“1 Thessalonians is designed primarily as a treatment of the issue of the moment rather than as a general theological treatise” (Tenney, ISBE), with the content “fitted to the [assembly] he addresses” (ABD). There are questions about Paul’s words about the Jews in 1 Thessalonians 2:14-16, but this may have far more to do with the local people of Judea and/or a widespread disdain witnessed in the Jewish religious leadership to the gospel, not the Jewish people in general. When evaluating the issues of eschatology and the resurrection (4:13-18), one has to wonder if the Thessalonicans were utterly confused over Paul’s emphases on realized eschatology versus future realities yet to be manifested. Paul’s theological orientation that born again Believers were a part of the age to come, may have caused some confusion when various Thessalonican Believers died, for example. It can be legitimately suggested that in Paul’s short time with the Thessalonicans, he had been unable to give them a fully developed picture of the doctrine of resurrection.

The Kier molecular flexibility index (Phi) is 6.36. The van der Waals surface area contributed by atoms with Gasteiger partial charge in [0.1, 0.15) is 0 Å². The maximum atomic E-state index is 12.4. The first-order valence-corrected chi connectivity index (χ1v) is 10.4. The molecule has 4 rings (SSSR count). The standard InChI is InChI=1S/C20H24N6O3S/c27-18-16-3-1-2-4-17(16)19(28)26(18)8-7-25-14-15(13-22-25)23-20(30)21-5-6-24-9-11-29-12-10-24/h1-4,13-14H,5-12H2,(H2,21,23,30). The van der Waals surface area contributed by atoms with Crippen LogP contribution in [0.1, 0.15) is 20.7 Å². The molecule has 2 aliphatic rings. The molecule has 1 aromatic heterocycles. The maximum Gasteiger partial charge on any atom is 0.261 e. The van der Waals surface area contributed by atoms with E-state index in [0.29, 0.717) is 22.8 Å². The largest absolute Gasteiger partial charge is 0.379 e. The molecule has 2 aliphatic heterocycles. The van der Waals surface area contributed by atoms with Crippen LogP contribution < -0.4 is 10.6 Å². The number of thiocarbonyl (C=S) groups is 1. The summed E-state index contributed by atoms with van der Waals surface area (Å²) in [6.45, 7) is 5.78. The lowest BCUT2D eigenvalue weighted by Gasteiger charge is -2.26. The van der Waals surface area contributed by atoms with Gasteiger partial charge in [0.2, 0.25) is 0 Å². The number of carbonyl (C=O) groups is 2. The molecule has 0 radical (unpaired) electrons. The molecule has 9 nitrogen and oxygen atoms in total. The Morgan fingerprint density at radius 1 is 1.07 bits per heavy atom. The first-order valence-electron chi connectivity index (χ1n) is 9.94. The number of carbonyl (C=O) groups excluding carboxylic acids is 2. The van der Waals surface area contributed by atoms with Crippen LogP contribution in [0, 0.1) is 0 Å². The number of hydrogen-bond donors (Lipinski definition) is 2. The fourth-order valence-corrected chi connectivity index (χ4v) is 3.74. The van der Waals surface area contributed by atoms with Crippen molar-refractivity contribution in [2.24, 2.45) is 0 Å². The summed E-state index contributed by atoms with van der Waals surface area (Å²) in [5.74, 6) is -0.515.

If there are any challenges that exist in 1 Thessalonians for today’s Messianic community, they do not really relate to the validity of the Torah or aspects of the Messianic lifestyle, but instead relate to the infamous pre- versus post-tribulation rapture debate. While much of contemporary Christianity today leans heavily toward the pre-trib viewpoint, and there is often not an even balance between pre- and post-trib Christians, there is a more even balance between pre- and post-tribulationists in the Messianic community. There is certainly room for improvement in our collective Messianic engagement level with the Epistle of 1 Thessalonians. Understanding some of the early challenges of the Believers, in terms of their relationship with the Jewish Synagogue, and their fervor for the return of the Messiah, certainly contain valuable lessons for our emerging Messianic movement today to reflect upon and consider.
Beare, F.W. “Thessalonians, First Letter to the,” in IDB, 4:621-625.
Blaiklock, Edward M. “Thessalonica,” in NIDB, 1010.
Bruce, F.F. “1 and 2 Thessalonians,” in NBCR, pp 1154-1165.
Carson, D.A., and Douglas J. Moo. “1 and 2 Thessalonians,” in An Introduction to the New Testament, pp 532-553.
Finegan, J. “Thessalonica,” in IDB, 4:629.
Gaventa, Beverly Roberts. “Thessalonians, First Letter to the,” in EDB, pp 1298-1299.